BC Leaves Much to Speculate about the So-Called Speculation Tax

Published by Zheting Su & Noah Sarna

The BC government has proposed to introduce a new residential realty tax, taking effect this year. While BC has provided a general overview of the new tax by way of information sheets and public announcements, the government has yet to provide a draft bill.  Nevertheless, the tax is to apply for 2018.

As background, the government announced in the budget released a month ago a plan to implement a new “speculation tax” on the ownership of residential realty within the province. The tax would begin to apply during the 2018 calendar year. Despite the name, the proposal appears to involve an empty homes tax, similar in many ways to Vancouver’s vacancy tax. Rather than taxing gains from speculative transactions, the tax applies to homes not used for qualifying residential purposes.  The tax base will thus catch many B.C. residents and others who own second homes for non-speculative purposes – such as personal use and enjoyment.  A 3-page overview was provided on budget day (revised in March of 2018). Then, in response to demands for more clarity as well as an outcry for certain areas to be excluded from the proposed tax base, last week the government announced a handful of further details, including a few changes from the original proposal.

In substance, this is what has been announced so far:

  • The tax will apply in the Metro Vancouver Regional District, the Capital Regional District (excluding the Gulf Islands and Juan de Fuca), Kelowna-West Kelowna, Nanaimo-Lantzville, Abbotsford, Chilliwack, and Mission.
  • The tax will be effective for the 2018 calendar year, but only at a starting rate of 0.5% of the assessed property value. Rates for 2019 and onwards will be 2% for foreign investors and what the government refers to as “satellite families” (see the term’s description below), 1% for Canadian citizens and permanent residents who do not live full-time in BC, and 0.5% for British Columbians who are Canadian citizens or permanent residents (and not members of a “satellite family”).
  • A British Columbian who is subject to the tax will be eligible for a BC income tax credit that can offset up to $2,000 of speculation tax. The credit can only be applied to one property. The stated purpose of the credit is to ensure that a British Columbian does not pay the tax on a second home worth less than $400,000 or, for more expensive properties, that the tax will not apply to the first $400,000 in value. The credit will be non-refundable.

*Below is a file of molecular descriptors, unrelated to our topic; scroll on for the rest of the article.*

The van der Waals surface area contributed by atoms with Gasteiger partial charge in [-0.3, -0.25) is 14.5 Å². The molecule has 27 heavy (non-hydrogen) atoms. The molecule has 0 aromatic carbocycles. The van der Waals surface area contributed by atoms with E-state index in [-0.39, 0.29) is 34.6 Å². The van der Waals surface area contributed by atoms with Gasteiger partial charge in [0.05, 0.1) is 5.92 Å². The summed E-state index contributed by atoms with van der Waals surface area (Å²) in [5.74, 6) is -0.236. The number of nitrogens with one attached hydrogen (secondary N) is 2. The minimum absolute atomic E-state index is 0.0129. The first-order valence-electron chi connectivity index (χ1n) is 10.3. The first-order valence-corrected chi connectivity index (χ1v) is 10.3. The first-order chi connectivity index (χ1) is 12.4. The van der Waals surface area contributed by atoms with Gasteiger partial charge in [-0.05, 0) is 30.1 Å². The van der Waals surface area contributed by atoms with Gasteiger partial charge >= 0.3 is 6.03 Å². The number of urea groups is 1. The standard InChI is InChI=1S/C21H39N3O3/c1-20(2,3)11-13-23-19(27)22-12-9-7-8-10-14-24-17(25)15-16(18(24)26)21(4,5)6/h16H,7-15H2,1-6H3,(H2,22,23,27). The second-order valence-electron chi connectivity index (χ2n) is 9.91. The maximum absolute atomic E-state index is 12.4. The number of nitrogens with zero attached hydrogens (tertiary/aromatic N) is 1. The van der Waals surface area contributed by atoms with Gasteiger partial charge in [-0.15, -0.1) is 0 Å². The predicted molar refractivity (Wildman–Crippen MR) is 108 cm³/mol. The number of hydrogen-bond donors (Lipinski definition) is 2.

• There will be several exemptions from the tax. First, “primary residences” of British Columbians will be exempt. Second, properties used as “qualifying long-term rentals” will be also exempt. For 2018, homes must be rented out for at least three months of the year for the exemption to apply. For 2019 and onwards, homes will need to be rented out for at least six months, in increments of at least 30 days, to qualify for the exemption.
  • Other exemptions will be included for what the government refers to as “special circumstances,” such as where the owner or tenant is undergoing long-term medical care, where the owner or tenant is temporarily absent for work purposes, and where the owner is deceased and the estate is in the process of being administered.

Although the recent announcement was meant to provide “tax details,” critical specifics about the tax have not yet been made public and legally there is still considerable uncertainty. For example:

  1. The tax is purportedly designed to especially target “satellite families.” The government has described these families as “households with high worldwide income that pay little income tax in BC.”

The description leaves many questions unanswered, particularly since it does not necessarily suggest income tax evasion or other illegal activity. First, what constitutes a “family” or “household”? Does it encompass parent-child, sibling or common law relationships, or only married spouses? What about spouses who are separated but not divorced? Similarly, what constitutes “high worldwide income,” and what is the specific threshold for paying “little income tax in BC”? Will “high” and “low” in this context be determined in relation to the value of the property or, alternatively, based on some fixed, absolute standard that has no regard for an owner’s individual circumstances?